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Business Benchmarking: Welcome to benchmarking

April 19, 2022 -  By

In celebration of Kevin Kehoe’s final column for Landscape Management, we wanted to share Kehoe’s first column, then called “Business Benchmarking,” which appeared in the January 2008 issue. We will always be thankful to Kehoe for all his years of writing for our publication. We’re sad to see you go, but we are thankful for your years of service.

Welcome to benchmarking

This figure represents the best-in-class companies responding to LandscapeManagement's 2007 Benchmarking Survey. These are the 2006 numbers by category of each individual gold standard company. (Photo: LM Staff)

This figure represents the best-in-class companies responding to Landscape Management‘s 2007 Benchmarking Survey. These are the 2006 numbers by category of each individual gold standard company. (Photo: LM Staff)

A best-in-class company is defined as the benchmark — the top five percent of all companies in an industry. This new column will discuss the performance and practices of best-in-class companies — what they do and how they do it. We will define best-in-class performance in terms of financial results for labor, overhead, equipment and profit and loss percentages.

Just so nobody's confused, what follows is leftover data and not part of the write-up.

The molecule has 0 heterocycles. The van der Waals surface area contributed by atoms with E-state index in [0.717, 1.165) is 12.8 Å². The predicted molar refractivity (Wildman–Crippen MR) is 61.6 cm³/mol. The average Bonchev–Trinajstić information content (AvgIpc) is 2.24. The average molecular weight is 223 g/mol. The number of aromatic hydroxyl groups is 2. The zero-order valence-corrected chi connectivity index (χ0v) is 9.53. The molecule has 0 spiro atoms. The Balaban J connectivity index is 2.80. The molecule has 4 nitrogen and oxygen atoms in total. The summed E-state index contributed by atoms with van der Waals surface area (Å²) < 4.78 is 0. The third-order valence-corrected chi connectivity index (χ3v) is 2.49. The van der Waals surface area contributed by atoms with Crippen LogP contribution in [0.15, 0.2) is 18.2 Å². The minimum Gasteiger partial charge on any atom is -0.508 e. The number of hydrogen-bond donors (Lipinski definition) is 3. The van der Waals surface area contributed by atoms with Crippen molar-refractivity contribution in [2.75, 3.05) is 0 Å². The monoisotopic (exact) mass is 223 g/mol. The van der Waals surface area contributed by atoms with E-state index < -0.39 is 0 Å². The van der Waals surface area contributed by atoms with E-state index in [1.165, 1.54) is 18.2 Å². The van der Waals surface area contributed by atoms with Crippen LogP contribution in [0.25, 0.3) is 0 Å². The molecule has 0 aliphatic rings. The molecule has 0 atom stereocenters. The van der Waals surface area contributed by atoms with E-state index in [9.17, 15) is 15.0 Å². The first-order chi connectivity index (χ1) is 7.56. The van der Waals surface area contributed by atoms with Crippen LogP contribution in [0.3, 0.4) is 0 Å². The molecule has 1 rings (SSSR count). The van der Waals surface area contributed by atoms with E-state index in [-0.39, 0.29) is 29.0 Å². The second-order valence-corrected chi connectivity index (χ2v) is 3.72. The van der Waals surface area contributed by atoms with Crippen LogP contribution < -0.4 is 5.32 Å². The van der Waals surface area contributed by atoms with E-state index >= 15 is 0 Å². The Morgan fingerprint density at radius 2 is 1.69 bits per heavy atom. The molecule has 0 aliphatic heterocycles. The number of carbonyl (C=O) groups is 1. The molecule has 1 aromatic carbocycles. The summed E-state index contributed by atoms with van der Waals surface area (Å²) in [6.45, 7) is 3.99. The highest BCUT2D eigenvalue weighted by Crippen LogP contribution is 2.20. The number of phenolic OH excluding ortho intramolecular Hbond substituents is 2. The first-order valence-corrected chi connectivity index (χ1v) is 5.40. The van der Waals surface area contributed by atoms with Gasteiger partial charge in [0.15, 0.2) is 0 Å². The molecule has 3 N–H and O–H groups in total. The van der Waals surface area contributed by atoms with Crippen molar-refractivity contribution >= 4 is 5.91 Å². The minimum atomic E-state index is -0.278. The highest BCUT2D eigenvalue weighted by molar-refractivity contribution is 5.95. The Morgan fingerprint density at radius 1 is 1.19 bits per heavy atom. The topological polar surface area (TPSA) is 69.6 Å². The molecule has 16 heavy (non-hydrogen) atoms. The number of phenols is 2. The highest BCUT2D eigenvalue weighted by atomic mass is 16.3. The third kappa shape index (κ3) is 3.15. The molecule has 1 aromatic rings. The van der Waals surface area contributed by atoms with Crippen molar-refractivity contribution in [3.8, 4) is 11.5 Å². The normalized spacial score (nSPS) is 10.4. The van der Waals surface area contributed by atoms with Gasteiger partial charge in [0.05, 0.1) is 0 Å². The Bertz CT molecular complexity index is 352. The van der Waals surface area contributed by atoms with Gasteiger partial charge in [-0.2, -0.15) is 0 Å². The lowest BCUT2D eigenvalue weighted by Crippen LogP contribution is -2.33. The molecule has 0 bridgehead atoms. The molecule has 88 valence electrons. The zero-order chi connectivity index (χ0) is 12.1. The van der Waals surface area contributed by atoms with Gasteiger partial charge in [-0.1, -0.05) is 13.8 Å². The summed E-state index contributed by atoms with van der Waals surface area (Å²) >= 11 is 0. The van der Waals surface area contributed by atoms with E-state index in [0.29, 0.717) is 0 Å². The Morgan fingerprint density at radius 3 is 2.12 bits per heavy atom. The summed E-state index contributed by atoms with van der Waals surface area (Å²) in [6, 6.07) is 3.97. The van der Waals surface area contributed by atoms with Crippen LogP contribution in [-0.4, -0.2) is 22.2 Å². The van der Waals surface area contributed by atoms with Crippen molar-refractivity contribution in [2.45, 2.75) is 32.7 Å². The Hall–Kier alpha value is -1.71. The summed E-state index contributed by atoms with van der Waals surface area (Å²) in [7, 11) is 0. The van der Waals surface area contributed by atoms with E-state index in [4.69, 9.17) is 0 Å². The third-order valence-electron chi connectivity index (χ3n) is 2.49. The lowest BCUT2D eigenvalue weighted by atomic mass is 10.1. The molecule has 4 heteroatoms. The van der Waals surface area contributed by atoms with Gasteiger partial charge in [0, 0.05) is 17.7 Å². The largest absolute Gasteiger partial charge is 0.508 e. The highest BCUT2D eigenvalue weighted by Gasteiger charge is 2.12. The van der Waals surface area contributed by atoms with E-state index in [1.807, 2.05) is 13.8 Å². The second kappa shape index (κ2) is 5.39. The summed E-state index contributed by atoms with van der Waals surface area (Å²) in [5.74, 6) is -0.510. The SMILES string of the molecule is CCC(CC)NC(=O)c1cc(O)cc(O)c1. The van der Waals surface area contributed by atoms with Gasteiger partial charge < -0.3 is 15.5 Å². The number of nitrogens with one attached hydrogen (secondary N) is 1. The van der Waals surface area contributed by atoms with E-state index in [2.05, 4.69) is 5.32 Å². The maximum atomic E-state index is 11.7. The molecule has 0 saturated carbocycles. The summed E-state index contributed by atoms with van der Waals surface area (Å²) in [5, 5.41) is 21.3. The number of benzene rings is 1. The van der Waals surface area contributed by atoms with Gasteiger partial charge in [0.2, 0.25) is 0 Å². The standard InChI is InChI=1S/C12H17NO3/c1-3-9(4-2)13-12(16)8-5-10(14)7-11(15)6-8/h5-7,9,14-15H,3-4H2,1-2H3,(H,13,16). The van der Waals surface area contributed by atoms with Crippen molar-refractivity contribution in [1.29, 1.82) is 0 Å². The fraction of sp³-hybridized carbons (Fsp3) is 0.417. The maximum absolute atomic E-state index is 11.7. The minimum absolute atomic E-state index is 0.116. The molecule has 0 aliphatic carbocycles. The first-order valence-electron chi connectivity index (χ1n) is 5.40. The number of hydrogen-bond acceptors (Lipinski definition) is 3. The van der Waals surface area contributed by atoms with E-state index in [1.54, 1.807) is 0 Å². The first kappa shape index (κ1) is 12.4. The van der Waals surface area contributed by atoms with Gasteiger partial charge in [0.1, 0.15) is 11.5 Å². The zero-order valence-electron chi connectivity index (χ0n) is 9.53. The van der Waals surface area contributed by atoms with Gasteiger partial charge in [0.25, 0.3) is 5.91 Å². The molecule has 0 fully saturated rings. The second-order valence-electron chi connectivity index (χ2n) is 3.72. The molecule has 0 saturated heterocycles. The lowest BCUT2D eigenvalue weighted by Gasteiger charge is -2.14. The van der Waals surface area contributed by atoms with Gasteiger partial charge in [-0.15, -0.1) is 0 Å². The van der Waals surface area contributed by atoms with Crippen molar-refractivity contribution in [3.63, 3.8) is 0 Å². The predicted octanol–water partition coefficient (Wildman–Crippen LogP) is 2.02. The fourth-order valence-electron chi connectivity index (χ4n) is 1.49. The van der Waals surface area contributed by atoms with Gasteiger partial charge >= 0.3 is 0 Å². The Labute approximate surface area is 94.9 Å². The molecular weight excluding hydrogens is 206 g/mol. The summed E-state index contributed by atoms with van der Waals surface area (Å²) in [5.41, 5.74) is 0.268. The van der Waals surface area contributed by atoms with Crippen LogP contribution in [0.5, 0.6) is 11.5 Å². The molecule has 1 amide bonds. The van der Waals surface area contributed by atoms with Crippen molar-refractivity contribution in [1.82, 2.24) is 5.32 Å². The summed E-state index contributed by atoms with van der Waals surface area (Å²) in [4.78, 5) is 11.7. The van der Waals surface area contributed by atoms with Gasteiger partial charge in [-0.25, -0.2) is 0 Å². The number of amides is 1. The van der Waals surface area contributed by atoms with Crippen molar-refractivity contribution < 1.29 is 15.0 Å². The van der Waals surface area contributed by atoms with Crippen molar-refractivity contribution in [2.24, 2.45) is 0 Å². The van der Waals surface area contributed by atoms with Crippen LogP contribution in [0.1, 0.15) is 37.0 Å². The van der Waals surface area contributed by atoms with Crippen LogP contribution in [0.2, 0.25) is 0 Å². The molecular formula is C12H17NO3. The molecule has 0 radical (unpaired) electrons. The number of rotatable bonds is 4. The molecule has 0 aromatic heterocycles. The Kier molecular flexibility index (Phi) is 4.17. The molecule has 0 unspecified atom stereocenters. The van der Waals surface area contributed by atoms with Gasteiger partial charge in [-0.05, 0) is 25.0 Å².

We segment best-in-class companies into Design/Build, Landscape Construction and Maintenance. The table below highlights the P&L benchmarks for these segments. It establishes a gold standard attainable for most landscape firms.

Benchmarks are points of comparison. They: (1) assess operating strengths and weaknesses, (2) budget and set objectives (3) establish the basis for a business valuation.

1. Assess operating strengths and weaknesses to identify sources of profit leakage: Conduct a line-by-line comparison of your numbers with the best-in-class numbers. Identify the variances to see shortcomings.

2. Budget and set objectives to close the leaks: You must project a pro forma budget based on the benchmark ratios and percentages and find ways to live within that revenue and cost budget. This process forces hard decision-making.

3. Establish a basis for business valuation to maximize your return on investment: The value of your business is based on profits and a multiple of these profits. Increasing profits and this multiple are critical. You will always have a greater impact on the value of your business by increasing the multiple. This means you need to execute a few critical strategies versus a long list of trivial tactics to drive up this multiple.

Use the benchmarks as a starting point to focus your team on doing the things that matter. All the rest is noise and distraction.

This article is tagged with , , and posted in 0422, From the Magazine

About the Author:

Kevin Kehoe was the founder of Aspire Software and a longtime landscape industry consultant.

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